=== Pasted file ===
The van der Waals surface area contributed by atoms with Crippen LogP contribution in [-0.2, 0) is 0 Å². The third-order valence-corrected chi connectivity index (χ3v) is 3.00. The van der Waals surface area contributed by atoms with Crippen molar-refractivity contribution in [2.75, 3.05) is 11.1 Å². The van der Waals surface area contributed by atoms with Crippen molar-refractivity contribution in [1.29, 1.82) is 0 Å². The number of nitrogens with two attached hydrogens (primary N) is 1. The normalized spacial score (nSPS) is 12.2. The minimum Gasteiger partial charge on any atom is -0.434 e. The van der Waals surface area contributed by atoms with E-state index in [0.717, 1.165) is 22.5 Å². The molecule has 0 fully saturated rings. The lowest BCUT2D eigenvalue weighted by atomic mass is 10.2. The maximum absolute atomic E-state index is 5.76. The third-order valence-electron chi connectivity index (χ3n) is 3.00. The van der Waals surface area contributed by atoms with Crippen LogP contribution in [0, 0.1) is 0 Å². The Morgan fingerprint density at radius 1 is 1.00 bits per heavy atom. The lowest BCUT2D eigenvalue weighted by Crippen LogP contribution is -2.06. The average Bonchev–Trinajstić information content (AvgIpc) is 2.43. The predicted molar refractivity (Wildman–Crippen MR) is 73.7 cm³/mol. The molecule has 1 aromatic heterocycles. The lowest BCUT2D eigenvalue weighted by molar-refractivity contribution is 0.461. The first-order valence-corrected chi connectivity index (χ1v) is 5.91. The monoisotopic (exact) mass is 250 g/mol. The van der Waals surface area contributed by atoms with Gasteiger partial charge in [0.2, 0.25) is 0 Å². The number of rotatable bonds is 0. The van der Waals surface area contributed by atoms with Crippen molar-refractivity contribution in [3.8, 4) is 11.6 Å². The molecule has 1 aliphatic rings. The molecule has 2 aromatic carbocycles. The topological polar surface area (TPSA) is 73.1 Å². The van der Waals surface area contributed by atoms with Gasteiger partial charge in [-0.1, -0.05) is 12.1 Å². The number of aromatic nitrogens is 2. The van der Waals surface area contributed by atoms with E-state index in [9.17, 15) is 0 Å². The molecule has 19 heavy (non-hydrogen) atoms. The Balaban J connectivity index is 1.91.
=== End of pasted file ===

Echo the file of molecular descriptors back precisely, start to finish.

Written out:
The van der Waals surface area contributed by atoms with Crippen LogP contribution in [-0.2, 0) is 0 Å². The third-order valence-corrected chi connectivity index (χ3v) is 3.00. The van der Waals surface area contributed by atoms with Crippen molar-refractivity contribution in [2.75, 3.05) is 11.1 Å². The van der Waals surface area contributed by atoms with Crippen molar-refractivity contribution in [1.29, 1.82) is 0 Å². The number of nitrogens with two attached hydrogens (primary N) is 1. The normalized spacial score (nSPS) is 12.2. The minimum Gasteiger partial charge on any atom is -0.434 e. The van der Waals surface area contributed by atoms with E-state index in [0.717, 1.165) is 22.5 Å². The molecule has 0 fully saturated rings. The lowest BCUT2D eigenvalue weighted by atomic mass is 10.2. The maximum absolute atomic E-state index is 5.76. The third-order valence-electron chi connectivity index (χ3n) is 3.00. The van der Waals surface area contributed by atoms with Crippen LogP contribution in [0, 0.1) is 0 Å². The Morgan fingerprint density at radius 1 is 1.00 bits per heavy atom. The lowest BCUT2D eigenvalue weighted by Crippen LogP contribution is -2.06. The average Bonchev–Trinajstić information content (AvgIpc) is 2.43. The predicted molar refractivity (Wildman–Crippen MR) is 73.7 cm³/mol. The molecule has 1 aromatic heterocycles. The lowest BCUT2D eigenvalue weighted by molar-refractivity contribution is 0.461. The first-order valence-corrected chi connectivity index (χ1v) is 5.91. The monoisotopic (exact) mass is 250 g/mol. The van der Waals surface area contributed by atoms with Gasteiger partial charge in [0.2, 0.25) is 0 Å². The number of rotatable bonds is 0. The van der Waals surface area contributed by atoms with Crippen molar-refractivity contribution in [3.8, 4) is 11.6 Å². The molecule has 1 aliphatic rings. The molecule has 2 aromatic carbocycles. The topological polar surface area (TPSA) is 73.1 Å². The van der Waals surface area contributed by atoms with Gasteiger partial charge in [-0.1, -0.05) is 12.1 Å². The number of aromatic nitrogens is 2. The van der Waals surface area contributed by atoms with E-state index in [9.17, 15) is 0 Å². The molecule has 19 heavy (non-hydrogen) atoms. The Balaban J connectivity index is 1.91.